A NORTH Anston primary school has been put into special measures by inspectors for ‘failing’ to give students an acceptable standard of education.
Anston Brook Primary School was rated as ‘inadequate’ - the lowest possible rating - in four of five areas by Ofsted.
The only area classed as ‘good’ was the behaviour and safety of pupils.
Inspector Joan McKenna said the school was ‘less effective’ than it had been at its previous inspection with a ‘declining trend’ in attainment and inadequate achievement by the time pupils reach year six. In 2009 the school had received a ‘good’ rating.
“Action being taken to remedy weakness in teaching and in leadership and management is not having a sufficient and fast enough impact,” she said.
Mrs McKenna said pupils get off to a good start, but their ‘progress slows’ as they move through the school. Attainment in English and maths was described as ‘low’.
She continued: “Some teaching is effective, especially for younger pupils.”
“At Key Stage 2, teaching is not ensuring that pupils learn well enough overall. Work set is not always sufficiently challenging or matched closely to pupils needs.”
“Pupils do not always receive enough information on how well they are doing or how to improve their work so that they reach challenging targets.”
To improve Mrs McKenna said both the quality of the teaching and the effectiveness of the leadership and management had to be addressed.
Dorothy Smith, director of schools and lifelong learning in Rotherham, said it was disappointing to see the school placed in special measures.
“We are already in the process of securing a partnership with an executive headteacher to help support the school through its improvement work, an action which has proved very beneficial in other local schools where sharing best practice has helped raise standards,” she said.
“In addition, a new deputy headteacher has been appointed to form a new leadership team.”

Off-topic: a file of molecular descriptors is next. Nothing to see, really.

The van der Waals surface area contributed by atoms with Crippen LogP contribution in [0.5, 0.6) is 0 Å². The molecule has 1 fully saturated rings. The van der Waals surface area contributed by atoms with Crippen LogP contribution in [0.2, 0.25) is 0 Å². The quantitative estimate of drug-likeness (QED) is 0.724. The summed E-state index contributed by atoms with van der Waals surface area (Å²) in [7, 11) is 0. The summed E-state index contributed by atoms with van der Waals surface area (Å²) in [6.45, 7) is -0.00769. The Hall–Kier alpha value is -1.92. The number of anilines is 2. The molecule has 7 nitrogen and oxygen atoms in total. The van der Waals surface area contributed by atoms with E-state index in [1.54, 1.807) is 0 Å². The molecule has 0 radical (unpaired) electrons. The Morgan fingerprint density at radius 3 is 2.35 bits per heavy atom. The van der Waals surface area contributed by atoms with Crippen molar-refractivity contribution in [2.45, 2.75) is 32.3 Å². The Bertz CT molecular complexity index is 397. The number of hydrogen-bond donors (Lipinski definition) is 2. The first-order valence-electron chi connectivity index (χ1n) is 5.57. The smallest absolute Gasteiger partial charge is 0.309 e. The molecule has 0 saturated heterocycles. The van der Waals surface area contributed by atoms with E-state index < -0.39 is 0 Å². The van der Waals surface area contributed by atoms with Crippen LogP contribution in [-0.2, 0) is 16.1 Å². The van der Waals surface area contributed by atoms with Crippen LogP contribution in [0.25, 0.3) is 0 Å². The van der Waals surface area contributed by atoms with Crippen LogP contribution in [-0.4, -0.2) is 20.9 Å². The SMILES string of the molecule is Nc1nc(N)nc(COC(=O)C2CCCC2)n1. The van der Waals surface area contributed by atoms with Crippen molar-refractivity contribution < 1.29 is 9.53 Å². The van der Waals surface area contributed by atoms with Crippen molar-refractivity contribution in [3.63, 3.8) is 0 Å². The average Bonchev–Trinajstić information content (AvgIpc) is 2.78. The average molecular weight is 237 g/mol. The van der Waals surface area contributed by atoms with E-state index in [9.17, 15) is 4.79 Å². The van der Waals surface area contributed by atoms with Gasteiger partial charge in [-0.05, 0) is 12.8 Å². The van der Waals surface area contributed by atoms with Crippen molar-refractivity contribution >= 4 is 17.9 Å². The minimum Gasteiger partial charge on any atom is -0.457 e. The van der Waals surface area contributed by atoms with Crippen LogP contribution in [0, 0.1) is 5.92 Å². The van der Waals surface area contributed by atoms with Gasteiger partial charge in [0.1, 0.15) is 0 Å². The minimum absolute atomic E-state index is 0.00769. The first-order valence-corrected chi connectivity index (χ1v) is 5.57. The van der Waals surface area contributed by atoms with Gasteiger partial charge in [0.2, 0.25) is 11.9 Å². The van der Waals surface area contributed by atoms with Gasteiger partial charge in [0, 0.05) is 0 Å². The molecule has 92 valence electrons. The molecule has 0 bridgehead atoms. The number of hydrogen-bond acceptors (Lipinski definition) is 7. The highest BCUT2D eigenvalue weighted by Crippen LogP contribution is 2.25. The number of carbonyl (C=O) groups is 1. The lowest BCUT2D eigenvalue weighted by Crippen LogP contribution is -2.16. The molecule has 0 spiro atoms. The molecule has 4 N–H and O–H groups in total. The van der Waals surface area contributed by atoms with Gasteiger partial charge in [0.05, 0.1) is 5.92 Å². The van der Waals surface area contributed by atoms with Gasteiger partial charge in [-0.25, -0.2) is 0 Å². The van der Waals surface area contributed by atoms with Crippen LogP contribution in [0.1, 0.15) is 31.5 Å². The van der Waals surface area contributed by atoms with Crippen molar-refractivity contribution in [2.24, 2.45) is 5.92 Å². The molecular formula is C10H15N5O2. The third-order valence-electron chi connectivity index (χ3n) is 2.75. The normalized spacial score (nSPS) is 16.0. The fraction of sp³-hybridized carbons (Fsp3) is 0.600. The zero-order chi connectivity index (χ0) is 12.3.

“As the Ofsted report comments there are a number of positives to build on such as the care and support children receive, the fact they enjoy lessons and feel safe, the good early years provision, the stimulating learning environment the school provides, the good relationships and positive feedback from parents about the school.”
A number of initiatives are being introduced to raise standards at the school, including ensuring teachers are using their assessments to inform their planning so that pupils needs are met.
They will also be ensuring marking and feedback is helping the children understand how to improve and leaders will be more involved in monitoring the quality of teaching and learning in the future.
“All of these initiatives are leading to accelerated progress in pupils learning,” continued Mrs Smith.
“We are confident that a fresh start and this extra support will quickly see a marked improvement in standards so that children at Anston Brook will get the best possible start in their education,” she added.
The school will now face up to five further inspections over the next two years to see if improvements are being made.
If the special measures have not been removed after two years the school will be inspected again.